Small businesses concerned about labor market, new taxes
A survey of small businesses found that the labor market is their top concern, with 43% of small businesses saying they have job openings they cannot fill.
Newly released small business survey data shows that those businesses cite the labor market as their top concern.
The National Federation of Independent Businesses released a survey of small businesses which found that the labor market is their top concern, with 43% of small businesses saying they have job openings they cannot fill.
“The labor force participation rate remains below pre-COVID levels, which is contributing to the shortage of workers available to fill open positions,” NFIB Chief Economist Bill Dunkelberg said. “Small business owners are struggling to take advantage of current sales opportunities.”
The concern from small business owners comes as new federal hiring data released Friday showed that hiring has slowed. The U.S. Bureau of Labor Statistics released the data, which showed employers added 236,000 jobs in March, keeping unemployment at about 3.5%.
“The labor force participation rate, at 62.6%, continued to trend up in March,” BLS said. “The employment-population ratio edged up over the month to 60.4%. These measures remain below their pre-pandemic February 2020 levels (63.3& and 61.1%, respectively).”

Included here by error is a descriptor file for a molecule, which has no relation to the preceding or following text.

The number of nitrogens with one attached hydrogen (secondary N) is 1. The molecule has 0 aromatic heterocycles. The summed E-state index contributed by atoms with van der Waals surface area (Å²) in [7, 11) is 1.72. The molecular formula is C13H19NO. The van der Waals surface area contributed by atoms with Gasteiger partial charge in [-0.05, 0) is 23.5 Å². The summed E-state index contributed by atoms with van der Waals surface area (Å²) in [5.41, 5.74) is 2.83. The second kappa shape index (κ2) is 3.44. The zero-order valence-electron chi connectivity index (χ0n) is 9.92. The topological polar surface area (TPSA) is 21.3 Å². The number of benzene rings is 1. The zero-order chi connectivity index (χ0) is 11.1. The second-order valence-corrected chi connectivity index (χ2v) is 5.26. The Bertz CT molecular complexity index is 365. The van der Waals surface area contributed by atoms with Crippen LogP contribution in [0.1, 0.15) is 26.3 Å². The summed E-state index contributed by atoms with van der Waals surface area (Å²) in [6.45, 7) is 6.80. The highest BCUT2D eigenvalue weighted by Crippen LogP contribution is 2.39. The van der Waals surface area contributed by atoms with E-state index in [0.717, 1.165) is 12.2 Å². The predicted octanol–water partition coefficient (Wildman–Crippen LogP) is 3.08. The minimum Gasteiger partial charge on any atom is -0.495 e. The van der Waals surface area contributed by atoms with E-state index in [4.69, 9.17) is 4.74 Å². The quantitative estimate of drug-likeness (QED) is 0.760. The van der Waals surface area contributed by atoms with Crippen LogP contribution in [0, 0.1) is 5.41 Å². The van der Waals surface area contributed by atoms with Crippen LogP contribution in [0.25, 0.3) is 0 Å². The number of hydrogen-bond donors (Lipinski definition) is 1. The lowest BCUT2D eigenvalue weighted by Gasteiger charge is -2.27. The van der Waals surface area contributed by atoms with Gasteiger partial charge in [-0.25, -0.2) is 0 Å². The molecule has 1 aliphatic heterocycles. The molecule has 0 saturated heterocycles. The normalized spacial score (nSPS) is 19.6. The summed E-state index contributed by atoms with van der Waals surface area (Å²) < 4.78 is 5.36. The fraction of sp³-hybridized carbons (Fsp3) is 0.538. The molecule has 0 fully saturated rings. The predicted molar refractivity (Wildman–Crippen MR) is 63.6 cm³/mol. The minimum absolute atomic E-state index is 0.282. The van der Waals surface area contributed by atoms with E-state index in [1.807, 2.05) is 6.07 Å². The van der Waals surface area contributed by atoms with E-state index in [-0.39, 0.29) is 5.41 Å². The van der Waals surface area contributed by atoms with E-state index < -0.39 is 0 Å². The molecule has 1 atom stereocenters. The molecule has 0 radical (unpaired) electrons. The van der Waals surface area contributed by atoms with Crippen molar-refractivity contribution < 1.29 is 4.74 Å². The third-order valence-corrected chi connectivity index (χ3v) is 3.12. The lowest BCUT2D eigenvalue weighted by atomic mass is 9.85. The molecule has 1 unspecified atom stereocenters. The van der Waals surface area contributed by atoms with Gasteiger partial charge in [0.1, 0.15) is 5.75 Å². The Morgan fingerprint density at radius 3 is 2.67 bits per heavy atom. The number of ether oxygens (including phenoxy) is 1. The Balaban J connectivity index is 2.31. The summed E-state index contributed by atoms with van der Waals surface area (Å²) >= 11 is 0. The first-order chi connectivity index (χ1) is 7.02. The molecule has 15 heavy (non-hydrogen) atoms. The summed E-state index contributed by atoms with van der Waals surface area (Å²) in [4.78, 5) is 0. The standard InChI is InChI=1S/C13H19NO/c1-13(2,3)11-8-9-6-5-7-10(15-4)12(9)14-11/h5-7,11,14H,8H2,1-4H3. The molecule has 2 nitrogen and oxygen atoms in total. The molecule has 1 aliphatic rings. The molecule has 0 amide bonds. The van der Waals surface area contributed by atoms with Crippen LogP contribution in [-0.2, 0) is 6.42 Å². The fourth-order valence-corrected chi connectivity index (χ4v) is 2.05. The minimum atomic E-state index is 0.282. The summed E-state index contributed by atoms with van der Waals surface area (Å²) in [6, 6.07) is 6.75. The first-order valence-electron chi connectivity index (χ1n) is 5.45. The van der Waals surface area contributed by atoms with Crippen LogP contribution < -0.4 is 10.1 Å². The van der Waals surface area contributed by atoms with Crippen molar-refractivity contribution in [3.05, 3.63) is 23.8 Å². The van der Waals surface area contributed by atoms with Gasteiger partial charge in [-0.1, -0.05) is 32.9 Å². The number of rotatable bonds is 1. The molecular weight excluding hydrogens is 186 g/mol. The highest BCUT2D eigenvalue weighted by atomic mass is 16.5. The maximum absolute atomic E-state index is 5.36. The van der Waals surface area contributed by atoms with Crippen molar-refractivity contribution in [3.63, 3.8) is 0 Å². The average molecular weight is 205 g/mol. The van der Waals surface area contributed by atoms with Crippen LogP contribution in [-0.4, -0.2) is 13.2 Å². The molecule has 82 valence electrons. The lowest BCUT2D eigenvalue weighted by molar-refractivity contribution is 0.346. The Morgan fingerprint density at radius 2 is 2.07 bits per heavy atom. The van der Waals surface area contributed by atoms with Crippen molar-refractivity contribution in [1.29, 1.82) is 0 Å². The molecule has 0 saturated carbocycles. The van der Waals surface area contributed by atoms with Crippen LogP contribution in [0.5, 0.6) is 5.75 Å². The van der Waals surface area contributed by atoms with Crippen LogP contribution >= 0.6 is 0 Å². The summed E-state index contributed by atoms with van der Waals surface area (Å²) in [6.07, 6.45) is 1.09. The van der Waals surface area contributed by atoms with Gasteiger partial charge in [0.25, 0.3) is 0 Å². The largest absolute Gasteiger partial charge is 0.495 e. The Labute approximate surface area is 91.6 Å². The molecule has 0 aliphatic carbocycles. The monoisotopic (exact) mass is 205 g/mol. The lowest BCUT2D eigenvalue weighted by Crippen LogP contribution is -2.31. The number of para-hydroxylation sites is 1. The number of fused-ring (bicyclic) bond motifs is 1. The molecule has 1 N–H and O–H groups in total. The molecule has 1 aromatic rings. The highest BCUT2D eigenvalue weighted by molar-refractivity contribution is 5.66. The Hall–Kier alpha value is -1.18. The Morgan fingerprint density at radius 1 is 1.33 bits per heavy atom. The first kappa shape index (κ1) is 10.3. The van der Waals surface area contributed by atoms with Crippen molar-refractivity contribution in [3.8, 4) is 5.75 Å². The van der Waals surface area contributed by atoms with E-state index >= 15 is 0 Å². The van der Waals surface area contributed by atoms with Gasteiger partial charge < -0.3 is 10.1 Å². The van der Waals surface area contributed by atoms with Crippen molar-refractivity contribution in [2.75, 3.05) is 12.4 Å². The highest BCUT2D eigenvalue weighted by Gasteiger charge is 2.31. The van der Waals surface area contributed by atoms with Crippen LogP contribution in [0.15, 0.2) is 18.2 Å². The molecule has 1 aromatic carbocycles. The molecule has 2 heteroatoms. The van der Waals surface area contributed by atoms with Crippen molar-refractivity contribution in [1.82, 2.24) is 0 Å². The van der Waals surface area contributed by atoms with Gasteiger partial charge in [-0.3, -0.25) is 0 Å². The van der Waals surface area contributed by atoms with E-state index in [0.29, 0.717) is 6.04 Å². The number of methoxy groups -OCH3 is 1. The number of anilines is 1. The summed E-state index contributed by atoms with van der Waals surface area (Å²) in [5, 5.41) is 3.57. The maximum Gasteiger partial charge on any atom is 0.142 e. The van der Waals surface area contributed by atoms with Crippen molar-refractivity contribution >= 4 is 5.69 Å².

NFIB, which boasts thousands of members, has also become outspoken on the Biden administration’s policies, pushing back on Biden’s environmental regulations and tax increases in a time when businesses are already struggling to deal with elevated inflation.
The small business group launched an ad campaign to push back on tax increases on small businesses proposed in President Joe Biden’s latest budget.
“Main Street cannot afford these new tax increases,” said NFIB President Brad Close. “As expectations for better business conditions remain low, while high inflation and worker shortages continue to plague Main Street, these proposals would hurt small businesses’ ability to recover, grow, and create jobs. The White House should instead focus on promoting economic growth by providing certainty, such as permanently extending the Small Business Deduction.”